Police in Richmond, Vermont, urged the public to avoid the Huntington Gorge, an outdoor swimming hole where a 22-year-old woman died Sunday evening. The death of Elanie Santor of Milton, Vermont, was the twenty-sixth in the gorge since the 1950s, the Richmond Police Dept. said.
Cpl. Rick Greenough said Santor was with friends at the gorge Sunday evening, wading in the cool water, when she lost her footing and was washed away. Santor and her friends were not drinking alcohol, Greenough said, recounting information supplied by witnesses.
Several signs by paths leading down to the gorge advise swimmers to turn around, due to hazards in the water and the site’s deadly history.
“Heed the warnings,” Greenough said. “It is beautiful to look at, but it is so dangerous.”
While the case is still under investigation, Santor’s preliminary cause of death was accidental drowning, Greenough said. He noted that many more swimmers, including experienced ones, have needed to be rescued from the raging water at the gorge over the decades.
“It’s incredibly unpredictable and that’s the thing people don’t understand,” Greenough said. “You can look at it and it looks incredibly calm, but once you get in there, that current has a mind of its own.”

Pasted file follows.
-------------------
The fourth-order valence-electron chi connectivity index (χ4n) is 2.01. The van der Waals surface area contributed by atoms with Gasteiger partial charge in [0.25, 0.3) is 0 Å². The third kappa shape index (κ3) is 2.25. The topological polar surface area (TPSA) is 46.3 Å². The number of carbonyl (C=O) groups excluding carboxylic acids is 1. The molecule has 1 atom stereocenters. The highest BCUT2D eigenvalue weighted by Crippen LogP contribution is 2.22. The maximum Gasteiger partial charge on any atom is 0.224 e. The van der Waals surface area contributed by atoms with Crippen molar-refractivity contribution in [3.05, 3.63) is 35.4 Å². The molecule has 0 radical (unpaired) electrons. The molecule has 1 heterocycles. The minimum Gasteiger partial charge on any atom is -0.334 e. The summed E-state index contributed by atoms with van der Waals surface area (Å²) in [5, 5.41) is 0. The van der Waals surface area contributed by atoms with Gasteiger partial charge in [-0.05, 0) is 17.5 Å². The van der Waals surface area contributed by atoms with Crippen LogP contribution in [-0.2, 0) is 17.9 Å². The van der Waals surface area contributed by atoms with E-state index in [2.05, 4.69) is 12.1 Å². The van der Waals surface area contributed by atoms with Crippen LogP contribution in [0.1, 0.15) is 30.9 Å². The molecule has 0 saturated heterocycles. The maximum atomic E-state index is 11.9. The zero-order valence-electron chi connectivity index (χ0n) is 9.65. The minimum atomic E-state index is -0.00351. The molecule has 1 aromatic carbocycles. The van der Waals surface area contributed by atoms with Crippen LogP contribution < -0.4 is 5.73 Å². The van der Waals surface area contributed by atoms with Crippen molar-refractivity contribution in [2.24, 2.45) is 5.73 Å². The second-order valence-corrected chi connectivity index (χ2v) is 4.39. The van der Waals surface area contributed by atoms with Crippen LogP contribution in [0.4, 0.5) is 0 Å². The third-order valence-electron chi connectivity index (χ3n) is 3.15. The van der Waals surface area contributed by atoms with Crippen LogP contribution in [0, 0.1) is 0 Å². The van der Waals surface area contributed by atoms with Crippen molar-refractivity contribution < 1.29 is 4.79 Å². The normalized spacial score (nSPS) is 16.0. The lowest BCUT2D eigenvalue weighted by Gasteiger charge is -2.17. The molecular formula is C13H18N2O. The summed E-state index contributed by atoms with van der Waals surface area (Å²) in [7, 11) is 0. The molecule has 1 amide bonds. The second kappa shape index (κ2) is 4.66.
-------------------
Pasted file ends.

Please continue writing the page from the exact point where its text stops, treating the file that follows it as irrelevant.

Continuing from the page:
Adding new urgency to the warnings, heavy rain recently has made currents and whirlpools in rivers even more powerful and dangerous, said Mike Cannon of Colchester Technical Rescue, an agency which participated in Monday’s recovery of Santor’s body.
“We’ve had one of the wettest Junes on record,” Cannon told necn. “The water levels are up, and the water is moving faster in a lot of places.
The temperatures are getting into the 80s and 90s; we’re going to see this again if people don’t start heeding some of the warnings.”
Greenough said Santor’s friend, Brian Maccione of Milton, tried in vain to save her. Maccione also was pulled under the water by the force of the current, Greenough said. He added Maccione was treated and released from the University of Vermont Medical Center for injuries suffered in the gorge.
Cannon said he believes Maccione came close to being a second victim of the Huntington Gorge on Sunday.
While participating in the recovery effort, Cannon said one firefighter suffered an ankle injury Sunday night, and another first responder suffered a hand injury Monday morning. He suggested that if even experts in safety have trouble navigating the wet and slippery conditions near the gorge, that should tell the public it is not a place they should visit.